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    1. The old-fashioned way -- HA! That's really nice, though, Rosi. Glad someone experienced the actual cruise. Yes, Viking was amazing. And we're getting a partial refund plus a huge discount on a future cruise. We've already done the Rhine (two years ago), so we haven't decided yet what we'll do next.

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  6. I'm sorry your river cruise had to leave the river, but it seems as if it was quite an adventure, and I can't believe they managed to complete the tour without the boat!

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    1. Oh, Dianne, it was definitely a grand adventure. We'll remember this one for a long time!

      Germany, Austria and Hungary are all close to each other and not that large (Austria, for instance, is the size of South Carolina), so they were able to bus us everywhere we needed to go. The only tour affected was the city tour of Budapest which took place in the afternoon instead of the morning because it took us three hours to get there from Vienna (normally you'd cruise overnight). So a few of the optional tours that day had to be canceled, but we hadn't signed up for those anyway. Lucky, I know.

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  7. We've always thought those cruises sounded fun--but wow, you had a completely memorable experience. I'm sure this will be good story material. So glad you are safe--and can't wait to hear more about Highlights.

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    1. Thanks, Jenni. They certainly do take wonderful care of you. If you're planning a river cruise someday, I'd suggest the Rhine cruise. We did that one two years ago and there was no flooding!

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  8. Wow, Joanne! That really WAS a memorable vacation! Glad everyone was safe and that you were able to continue your vacation on land. Love the pictures. They are beautiful. A river cruise is definitely on our bucket list.

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    1. Thanks, Alison. Hope you get to do a river cruise soon. And hope it goes smoothly!

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  9. Happy 4th to you, too! I've had some traveling mishaps but nothing like that. Certainly memorable and I'm glad everything turned out fine.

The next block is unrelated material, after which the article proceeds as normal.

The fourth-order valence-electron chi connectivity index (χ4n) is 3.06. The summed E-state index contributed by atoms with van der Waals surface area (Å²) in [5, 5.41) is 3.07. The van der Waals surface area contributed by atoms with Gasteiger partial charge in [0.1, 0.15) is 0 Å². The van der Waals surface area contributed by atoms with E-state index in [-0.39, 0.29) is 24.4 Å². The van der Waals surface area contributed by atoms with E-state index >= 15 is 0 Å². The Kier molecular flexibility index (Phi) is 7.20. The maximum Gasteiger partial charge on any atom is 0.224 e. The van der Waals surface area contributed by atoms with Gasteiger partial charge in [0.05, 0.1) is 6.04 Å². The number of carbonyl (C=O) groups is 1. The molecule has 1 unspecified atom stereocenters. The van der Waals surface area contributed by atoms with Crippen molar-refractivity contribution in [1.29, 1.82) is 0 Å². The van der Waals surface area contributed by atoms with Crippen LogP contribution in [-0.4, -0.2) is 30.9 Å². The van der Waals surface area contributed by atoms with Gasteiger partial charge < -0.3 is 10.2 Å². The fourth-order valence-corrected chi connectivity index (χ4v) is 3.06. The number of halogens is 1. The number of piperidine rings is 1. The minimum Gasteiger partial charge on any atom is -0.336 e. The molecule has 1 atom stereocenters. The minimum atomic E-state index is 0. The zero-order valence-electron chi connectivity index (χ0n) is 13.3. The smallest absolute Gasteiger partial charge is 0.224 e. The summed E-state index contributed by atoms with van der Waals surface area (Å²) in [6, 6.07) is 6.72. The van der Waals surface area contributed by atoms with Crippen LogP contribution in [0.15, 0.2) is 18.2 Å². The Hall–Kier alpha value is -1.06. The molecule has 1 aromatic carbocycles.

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    1. Thank you, Greg. Wishing you a fun and safe holiday. I'd imagine most travelers have tales of woe (lost luggage, missed connections, etc).

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  10. I'm glad that everyone was okay, and you were still able to get your trip through Europe! :D

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    1. Thanks, Erik! All told, it was an unforgettable vacation.

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  11. I'm so glad you were safe and that you were able to visit all of the places you planned on! I think that we have to keep our sense of humor when the unexpected happens. Otherwise, we let the unexpected ruin our fun. :o) The only time I've ever been to Europe, I was going on vacation to a beach in Portugal with my cousins who lived in Switzerland. There was a little revolution going on in Portugal, so I had to keep my mouth shut while my cousin's wife talked revolutionaries into letting us through the blockades. She said that if the revolutionaries found out I was from the U. S., they'd hold us to help make their point. I was 14 and thought the whole thing was exciting. Haha. We ended up making it to our beach and took a different route to get back to Switzerland.

    If you need a reader for your novel in verse, I volunteer as tribute! I actually have two other critique partners who write (and have sold) MG novels in verse, and I enjoy critiquing them. I'd also be happy to swap chapter books if yours is ready. Thanks for offering!

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    1. Myrna, I'm so sorry I'm just seeing this comment. And wow! That's quite a travel story you had yourself. I imagine a 14-year-old would find that exciting. There's a YA story there somewhere, right? You are too kind to offer to read my novel-in-verse. I'll email you.

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  12. Hello dear Joanne!
    I love this adventure story.
    And the images, not only of the unexpected, but the lovely expected.
    I especially like it that the geese were eager to see you folks.

    All in all, a memorable journey! Brava!

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    1. Thanks, Jan. So happy you enjoyed hearing about our adventures. And the geese were almost as much fun as the rest of the vacation!